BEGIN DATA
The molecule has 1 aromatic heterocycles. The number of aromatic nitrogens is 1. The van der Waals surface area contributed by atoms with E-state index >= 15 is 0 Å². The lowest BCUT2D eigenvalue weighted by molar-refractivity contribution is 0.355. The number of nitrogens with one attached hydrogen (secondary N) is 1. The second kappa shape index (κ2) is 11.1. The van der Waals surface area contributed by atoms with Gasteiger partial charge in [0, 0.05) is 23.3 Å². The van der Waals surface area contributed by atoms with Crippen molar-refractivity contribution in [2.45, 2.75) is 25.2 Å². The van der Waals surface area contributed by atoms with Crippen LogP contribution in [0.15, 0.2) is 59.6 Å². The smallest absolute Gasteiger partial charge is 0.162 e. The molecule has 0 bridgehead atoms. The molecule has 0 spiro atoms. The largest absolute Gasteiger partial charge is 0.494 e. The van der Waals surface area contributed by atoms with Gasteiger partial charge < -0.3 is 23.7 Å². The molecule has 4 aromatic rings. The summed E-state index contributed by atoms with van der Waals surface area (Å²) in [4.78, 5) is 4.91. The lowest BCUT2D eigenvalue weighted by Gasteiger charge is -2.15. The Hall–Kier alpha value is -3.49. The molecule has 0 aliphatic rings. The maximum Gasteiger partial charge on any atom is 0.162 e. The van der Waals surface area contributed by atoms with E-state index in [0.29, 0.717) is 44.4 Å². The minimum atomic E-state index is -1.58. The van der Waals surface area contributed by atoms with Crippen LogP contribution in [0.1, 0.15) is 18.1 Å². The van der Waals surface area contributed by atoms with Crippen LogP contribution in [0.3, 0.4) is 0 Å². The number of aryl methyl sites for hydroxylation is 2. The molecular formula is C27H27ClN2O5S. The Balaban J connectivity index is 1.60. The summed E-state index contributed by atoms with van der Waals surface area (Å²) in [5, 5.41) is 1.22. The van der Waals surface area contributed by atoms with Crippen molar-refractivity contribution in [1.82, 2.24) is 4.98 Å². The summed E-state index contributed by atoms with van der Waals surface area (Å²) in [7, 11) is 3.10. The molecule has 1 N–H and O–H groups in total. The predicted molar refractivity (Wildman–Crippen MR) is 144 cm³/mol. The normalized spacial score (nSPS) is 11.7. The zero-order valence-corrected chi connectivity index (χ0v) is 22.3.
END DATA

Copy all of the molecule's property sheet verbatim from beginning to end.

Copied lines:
The molecule has 1 aromatic heterocycles. The number of aromatic nitrogens is 1. The van der Waals surface area contributed by atoms with E-state index >= 15 is 0 Å². The lowest BCUT2D eigenvalue weighted by molar-refractivity contribution is 0.355. The number of nitrogens with one attached hydrogen (secondary N) is 1. The second kappa shape index (κ2) is 11.1. The van der Waals surface area contributed by atoms with Gasteiger partial charge in [0, 0.05) is 23.3 Å². The van der Waals surface area contributed by atoms with Crippen molar-refractivity contribution in [2.45, 2.75) is 25.2 Å². The van der Waals surface area contributed by atoms with Crippen LogP contribution in [0.15, 0.2) is 59.6 Å². The smallest absolute Gasteiger partial charge is 0.162 e. The molecule has 0 bridgehead atoms. The molecule has 0 spiro atoms. The largest absolute Gasteiger partial charge is 0.494 e. The van der Waals surface area contributed by atoms with Gasteiger partial charge < -0.3 is 23.7 Å². The molecule has 4 aromatic rings. The summed E-state index contributed by atoms with van der Waals surface area (Å²) in [4.78, 5) is 4.91. The lowest BCUT2D eigenvalue weighted by Gasteiger charge is -2.15. The Hall–Kier alpha value is -3.49. The molecule has 0 aliphatic rings. The maximum Gasteiger partial charge on any atom is 0.162 e. The van der Waals surface area contributed by atoms with E-state index in [0.29, 0.717) is 44.4 Å². The minimum atomic E-state index is -1.58. The van der Waals surface area contributed by atoms with Crippen LogP contribution in [0.1, 0.15) is 18.1 Å². The van der Waals surface area contributed by atoms with Crippen LogP contribution in [0.3, 0.4) is 0 Å². The number of aryl methyl sites for hydroxylation is 2. The molecular formula is C27H27ClN2O5S. The Balaban J connectivity index is 1.60. The summed E-state index contributed by atoms with van der Waals surface area (Å²) in [5, 5.41) is 1.22. The van der Waals surface area contributed by atoms with Crippen molar-refractivity contribution in [1.82, 2.24) is 4.98 Å². The summed E-state index contributed by atoms with van der Waals surface area (Å²) in [7, 11) is 3.10. The molecule has 1 N–H and O–H groups in total. The predicted molar refractivity (Wildman–Crippen MR) is 144 cm³/mol. The normalized spacial score (nSPS) is 11.7. The zero-order valence-corrected chi connectivity index (χ0v) is 22.3.